Anyway there's my rather lengthy defense. It's actually one of my favourite horror movies of the decade, along with The Descent, Battle Royale, Land of the Dead, Switchblade Romance (minus the ending) and Shaun of the Dead... If you haven't caught it yet, and you like your horror pics, don't miss it.
This wonderfully dry tale of shameless substance abuse and desperation (which is of course 'the English way') manages to be menacingly cynical, riotously funny, endlessly quotable and heart warmingly poignant all at once. The pleasantly meandering plot and blurred motivations are unusual practice in films, normally reserved for literature, so it's no surprise that Robinson originally intended it to be a novel. All that happens in the film comes about apparently 'by mistake', and I think for that reason, it's a film that closely mirrors my own lowly existence as a student. Grant offers a truly mesmorisingly insane performance, his beady eyes riveting around in his skull like some sort of Camden Klaus Kinski, and Griffiths turns in a wonderfully obscene caricature of a wretchedly lonely old poof. The soundtrack's a corker too, with King Curtis and Hendrix. Often imitated yet totally unparalleled by anything since, this film exists completely on its own, timelessly quoted in pubs and flats from one Withnail to the next.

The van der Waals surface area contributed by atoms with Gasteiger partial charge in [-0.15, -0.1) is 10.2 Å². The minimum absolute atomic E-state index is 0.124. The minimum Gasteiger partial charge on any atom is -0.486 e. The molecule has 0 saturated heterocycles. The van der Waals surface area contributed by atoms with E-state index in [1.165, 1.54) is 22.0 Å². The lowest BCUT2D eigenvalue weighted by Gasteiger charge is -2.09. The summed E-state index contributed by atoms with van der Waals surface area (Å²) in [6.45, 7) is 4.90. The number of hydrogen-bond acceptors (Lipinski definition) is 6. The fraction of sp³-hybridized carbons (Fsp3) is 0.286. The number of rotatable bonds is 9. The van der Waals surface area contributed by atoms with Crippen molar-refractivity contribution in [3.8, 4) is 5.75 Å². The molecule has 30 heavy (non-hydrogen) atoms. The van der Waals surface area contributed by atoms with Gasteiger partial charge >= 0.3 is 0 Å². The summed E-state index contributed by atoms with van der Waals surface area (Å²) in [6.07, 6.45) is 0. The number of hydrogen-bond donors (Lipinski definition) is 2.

Rabid Dogs is a heist film from director Mario Bava (Black Sabbath,
Hatchet For The Honeymoon, Diabolik). It tells the story of a dangerous
gang of criminals - Doc, Blade and Thirtytwo, who hijack a car in the